The user is limited to the six options she has, so feels forced to choose the “next best option” to go ahead and complete the task she was given.
– Give the user an option to customize the Welcome Screen
– Don’t provide a Welcome Screen and provide a more perceivable menu option
Problem space #2
Main menu > “Settings”
BoA Wireframes - Problem Areas - Iteration #2 (3)
The user needs to guess which type of settings the option is for. (Was willing to venture and discover what it was about but there was no screen for such option)
– Be more clear about the type of settings
– Re-word the option or include a shortcut to this option elsewhere on the screen
Problem space #3
Main menu
BoA Wireframes - Problem Areas - Iteration #2 (2)
The user needs is confused and a bit thrown off by the bottom menu.
Doesn’t distinguish between transferring, paying and sending money.
– Add a static menu that stays exactly the same on all screens
– Find a common ground between “Transfer” and “Pay” words

Revised Wireframes

Due to my conversations with older generations and what they shared about their mobile banking use, I’m still on the hunt to propose a better way to display options from the main menu – this has been the feature that I decided to iterate upon this week.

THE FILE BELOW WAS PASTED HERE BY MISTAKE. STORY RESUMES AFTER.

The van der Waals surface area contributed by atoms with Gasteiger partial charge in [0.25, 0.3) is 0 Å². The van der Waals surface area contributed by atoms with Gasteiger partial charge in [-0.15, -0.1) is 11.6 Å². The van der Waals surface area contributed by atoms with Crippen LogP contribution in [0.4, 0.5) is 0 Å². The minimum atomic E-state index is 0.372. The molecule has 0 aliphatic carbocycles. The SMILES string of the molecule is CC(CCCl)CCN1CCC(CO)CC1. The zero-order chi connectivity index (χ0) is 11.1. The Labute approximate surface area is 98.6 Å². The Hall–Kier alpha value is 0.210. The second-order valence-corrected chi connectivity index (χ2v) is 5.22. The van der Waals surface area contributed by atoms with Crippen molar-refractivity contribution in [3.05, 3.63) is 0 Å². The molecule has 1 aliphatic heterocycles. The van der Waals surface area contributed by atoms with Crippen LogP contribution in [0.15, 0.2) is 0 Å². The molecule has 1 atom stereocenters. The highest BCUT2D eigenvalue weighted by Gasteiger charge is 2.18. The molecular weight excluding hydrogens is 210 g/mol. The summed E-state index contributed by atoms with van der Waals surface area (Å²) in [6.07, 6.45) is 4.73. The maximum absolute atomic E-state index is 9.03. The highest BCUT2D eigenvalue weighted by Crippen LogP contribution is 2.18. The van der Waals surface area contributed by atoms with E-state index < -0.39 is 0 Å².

For my redesigned wireframes, the main menu has stayed on the “friendly thumb area” to provide users with higher accessibility. I’ve used the floating action button to add more visibility and perception of action (assumption that might or might not get proved wrong on my next usability testing).
 all screens small

 Next steps

I would like to test this mobile application with older generations that currently use the Bank of America app, and see how this new version of the application compared to the original, improves their normal use.
Stay tuned for this week’s findings!

Service Design: CRAFTing a Customer Journey